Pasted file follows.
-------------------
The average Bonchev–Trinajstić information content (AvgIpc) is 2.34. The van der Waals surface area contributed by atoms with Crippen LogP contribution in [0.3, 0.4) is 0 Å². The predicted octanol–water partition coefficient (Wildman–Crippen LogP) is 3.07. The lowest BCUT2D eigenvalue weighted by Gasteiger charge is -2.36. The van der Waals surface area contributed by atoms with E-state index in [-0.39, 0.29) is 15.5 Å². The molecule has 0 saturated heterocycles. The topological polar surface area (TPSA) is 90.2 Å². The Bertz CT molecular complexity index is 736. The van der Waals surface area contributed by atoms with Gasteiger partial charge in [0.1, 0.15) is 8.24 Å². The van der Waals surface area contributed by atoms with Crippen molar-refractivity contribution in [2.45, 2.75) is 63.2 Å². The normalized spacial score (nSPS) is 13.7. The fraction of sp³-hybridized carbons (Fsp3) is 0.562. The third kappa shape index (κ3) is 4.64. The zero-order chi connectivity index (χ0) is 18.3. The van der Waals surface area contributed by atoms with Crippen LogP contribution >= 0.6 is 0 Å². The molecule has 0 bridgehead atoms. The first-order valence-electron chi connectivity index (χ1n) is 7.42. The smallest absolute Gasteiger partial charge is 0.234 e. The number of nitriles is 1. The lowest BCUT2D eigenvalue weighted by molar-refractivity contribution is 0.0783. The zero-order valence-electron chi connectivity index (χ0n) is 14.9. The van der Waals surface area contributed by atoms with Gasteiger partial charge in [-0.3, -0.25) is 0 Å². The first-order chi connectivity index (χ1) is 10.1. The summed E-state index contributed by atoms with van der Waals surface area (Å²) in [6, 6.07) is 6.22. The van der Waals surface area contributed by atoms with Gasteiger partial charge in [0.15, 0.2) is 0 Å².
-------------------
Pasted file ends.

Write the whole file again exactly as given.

The average Bonchev–Trinajstić information content (AvgIpc) is 2.34. The van der Waals surface area contributed by atoms with Crippen LogP contribution in [0.3, 0.4) is 0 Å². The predicted octanol–water partition coefficient (Wildman–Crippen LogP) is 3.07. The lowest BCUT2D eigenvalue weighted by Gasteiger charge is -2.36. The van der Waals surface area contributed by atoms with E-state index in [-0.39, 0.29) is 15.5 Å². The molecule has 0 saturated heterocycles. The topological polar surface area (TPSA) is 90.2 Å². The Bertz CT molecular complexity index is 736. The van der Waals surface area contributed by atoms with Gasteiger partial charge in [0.1, 0.15) is 8.24 Å². The van der Waals surface area contributed by atoms with Crippen molar-refractivity contribution in [2.45, 2.75) is 63.2 Å². The normalized spacial score (nSPS) is 13.7. The fraction of sp³-hybridized carbons (Fsp3) is 0.562. The third kappa shape index (κ3) is 4.64. The zero-order chi connectivity index (χ0) is 18.3. The van der Waals surface area contributed by atoms with Crippen LogP contribution >= 0.6 is 0 Å². The molecule has 0 bridgehead atoms. The first-order valence-electron chi connectivity index (χ1n) is 7.42. The smallest absolute Gasteiger partial charge is 0.234 e. The number of nitriles is 1. The lowest BCUT2D eigenvalue weighted by molar-refractivity contribution is 0.0783. The zero-order valence-electron chi connectivity index (χ0n) is 14.9. The van der Waals surface area contributed by atoms with Gasteiger partial charge in [-0.3, -0.25) is 0 Å². The first-order chi connectivity index (χ1) is 10.1. The summed E-state index contributed by atoms with van der Waals surface area (Å²) in [6, 6.07) is 6.22. The van der Waals surface area contributed by atoms with Gasteiger partial charge in [0.15, 0.2) is 0 Å².